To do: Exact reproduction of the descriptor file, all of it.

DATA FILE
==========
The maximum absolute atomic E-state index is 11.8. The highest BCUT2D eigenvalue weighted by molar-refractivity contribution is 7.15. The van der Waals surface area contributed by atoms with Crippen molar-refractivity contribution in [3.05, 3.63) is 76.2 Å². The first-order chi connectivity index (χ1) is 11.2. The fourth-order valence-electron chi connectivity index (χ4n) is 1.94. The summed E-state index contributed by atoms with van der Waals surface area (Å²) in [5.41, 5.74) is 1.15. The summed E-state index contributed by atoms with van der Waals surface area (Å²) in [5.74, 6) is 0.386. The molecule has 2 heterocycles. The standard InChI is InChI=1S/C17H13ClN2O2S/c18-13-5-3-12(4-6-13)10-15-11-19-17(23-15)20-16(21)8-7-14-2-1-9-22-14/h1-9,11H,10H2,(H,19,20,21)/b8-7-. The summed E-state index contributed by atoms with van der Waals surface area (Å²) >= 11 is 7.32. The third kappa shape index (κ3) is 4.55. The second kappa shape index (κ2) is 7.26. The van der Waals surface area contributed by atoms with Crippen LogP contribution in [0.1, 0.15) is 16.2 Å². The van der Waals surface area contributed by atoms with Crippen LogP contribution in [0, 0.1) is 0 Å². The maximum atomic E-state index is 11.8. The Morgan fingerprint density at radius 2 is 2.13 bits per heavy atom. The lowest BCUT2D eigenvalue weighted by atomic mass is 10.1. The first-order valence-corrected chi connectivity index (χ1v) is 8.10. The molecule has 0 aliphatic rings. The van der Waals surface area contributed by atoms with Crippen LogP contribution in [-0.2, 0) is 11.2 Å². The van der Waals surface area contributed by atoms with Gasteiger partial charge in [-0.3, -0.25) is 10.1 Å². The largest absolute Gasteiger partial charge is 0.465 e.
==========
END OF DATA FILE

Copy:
The maximum absolute atomic E-state index is 11.8. The highest BCUT2D eigenvalue weighted by molar-refractivity contribution is 7.15. The van der Waals surface area contributed by atoms with Crippen molar-refractivity contribution in [3.05, 3.63) is 76.2 Å². The first-order chi connectivity index (χ1) is 11.2. The fourth-order valence-electron chi connectivity index (χ4n) is 1.94. The summed E-state index contributed by atoms with van der Waals surface area (Å²) in [5.41, 5.74) is 1.15. The summed E-state index contributed by atoms with van der Waals surface area (Å²) in [5.74, 6) is 0.386. The molecule has 2 heterocycles. The standard InChI is InChI=1S/C17H13ClN2O2S/c18-13-5-3-12(4-6-13)10-15-11-19-17(23-15)20-16(21)8-7-14-2-1-9-22-14/h1-9,11H,10H2,(H,19,20,21)/b8-7-. The summed E-state index contributed by atoms with van der Waals surface area (Å²) >= 11 is 7.32. The third kappa shape index (κ3) is 4.55. The second kappa shape index (κ2) is 7.26. The van der Waals surface area contributed by atoms with Crippen LogP contribution in [0.1, 0.15) is 16.2 Å². The van der Waals surface area contributed by atoms with Crippen LogP contribution in [0, 0.1) is 0 Å². The maximum atomic E-state index is 11.8. The Morgan fingerprint density at radius 2 is 2.13 bits per heavy atom. The lowest BCUT2D eigenvalue weighted by atomic mass is 10.1. The first-order valence-corrected chi connectivity index (χ1v) is 8.10. The molecule has 0 aliphatic rings. The van der Waals surface area contributed by atoms with Crippen LogP contribution in [-0.2, 0) is 11.2 Å². The van der Waals surface area contributed by atoms with Gasteiger partial charge in [-0.3, -0.25) is 10.1 Å². The largest absolute Gasteiger partial charge is 0.465 e.